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Late last month, a Fairfax County jury convicted former day-laborer Julio Blanco Garcia of first-degree murder in the 2010 death of Vanessa Pham, a 19-year-old college student from Vienna. It took police investigators more than two years to charge Blanco Garcia, a Guatemalan national, with Pham’s murder. After his arrest, police attributed part of the delay to cultural and language barriers surrounding the case.

Last Saturday night, Phuoc Huu Nguyen was found fatally shot at the Eden Center. Police found the 35-year-old Vietnamese-American man in the center’s parking lot after receiving a report of a fight and gunfire. As of Wednesday afternoon, no arrests had been made in the case.

Although the two cases are unrelated, they underscore the ever-changing face of Fairfax County and the challenges a multilingual, multicultural citizenry places on local law enforcement.

According to the most recent U.S. Census figures, nearly one in five Fairfax residents (17.5 percent) is of Asian descent while Hispanics make up nearly 16 percent of Fairfax’s overall population. Those numbers drop considerably when applied to the Fairfax County Police Department, where only 4.3 percent of officers are Asian and 4.1 percent Hispanic.

On the flip side, white officers make up 84 percent of Fairfax County’s 1,360-member police department, significantly higher than the county’s general population (54 percent white).

This is not to suggest that two or three more Vietnamese officers could have prevented Nguyen’s death or that five more Hispanic officers would have brought Vanessa Pham’s killer to justice sooner, but organizations that understand the benefits of diversity are often better for it.

That’s particularly true in law enforcement, where gaining the community’s trust and cooperation is critical in identifying perpetrators and preventing crime. Before either of those things can be earned, there has to be a healthy level of communication. Sometimes that can come in the form of a smile or a pat on the back, but more often it comes from a conversation that involves a couple of questions and some heartfelt answers.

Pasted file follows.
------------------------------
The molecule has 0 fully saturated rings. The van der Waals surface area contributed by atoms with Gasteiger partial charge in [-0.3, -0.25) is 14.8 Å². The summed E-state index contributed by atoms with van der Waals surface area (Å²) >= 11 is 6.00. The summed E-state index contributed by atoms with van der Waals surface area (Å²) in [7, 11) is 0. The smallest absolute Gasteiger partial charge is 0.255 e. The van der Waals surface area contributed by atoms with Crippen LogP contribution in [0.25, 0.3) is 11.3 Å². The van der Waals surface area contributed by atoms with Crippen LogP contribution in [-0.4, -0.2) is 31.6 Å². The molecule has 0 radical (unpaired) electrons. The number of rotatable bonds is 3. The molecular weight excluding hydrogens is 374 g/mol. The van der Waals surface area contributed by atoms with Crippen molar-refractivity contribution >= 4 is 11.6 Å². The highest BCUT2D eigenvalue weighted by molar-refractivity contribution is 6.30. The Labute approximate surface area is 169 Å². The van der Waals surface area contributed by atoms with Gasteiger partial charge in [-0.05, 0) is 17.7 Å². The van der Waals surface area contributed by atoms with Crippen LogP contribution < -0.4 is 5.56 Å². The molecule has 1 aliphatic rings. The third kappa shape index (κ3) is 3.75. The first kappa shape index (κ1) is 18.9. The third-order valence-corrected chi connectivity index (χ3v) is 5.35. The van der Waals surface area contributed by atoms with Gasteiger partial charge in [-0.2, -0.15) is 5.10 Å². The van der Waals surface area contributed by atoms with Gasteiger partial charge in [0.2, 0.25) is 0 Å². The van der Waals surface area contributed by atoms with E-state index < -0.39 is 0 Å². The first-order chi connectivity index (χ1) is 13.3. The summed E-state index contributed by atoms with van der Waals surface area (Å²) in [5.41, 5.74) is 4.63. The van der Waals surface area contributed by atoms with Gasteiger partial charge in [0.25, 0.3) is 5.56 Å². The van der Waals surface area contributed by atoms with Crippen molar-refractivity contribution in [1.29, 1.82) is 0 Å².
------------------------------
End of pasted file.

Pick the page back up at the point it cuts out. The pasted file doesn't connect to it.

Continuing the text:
With English now spoken as a second language in nearly half of Fairfax homes, it’s probably safe to surmise that some critical conversations aren’t being had on the streets of Fairfax County. They probably weren’t taking place near any of those mall slashings in 2011 or at the Eden Center last Saturday night.

Transforming the look and feel of any organization is difficult.

For starters, it isn’t always easy to find applicants that are both qualified for or interested in a law enforcement career. It’s also worth noting that many Fairfax newcomers come from countries where police officers aren’t always viewed in a positive light.

Combine that with the increased dangers and dwindling dollars of the field, and it’s hardly surprising that more 20- and 30-somethings from places like Vietnam and Honduras aren’t more interested in becoming Fairfax County police officers.

That said, the hope here is that Fairfax continues working hard to broaden the base for future recruits. It may not prevent or solve every future crime in Fairfax, but it will help bridge a critical gap for thousands of the county’s newest residents.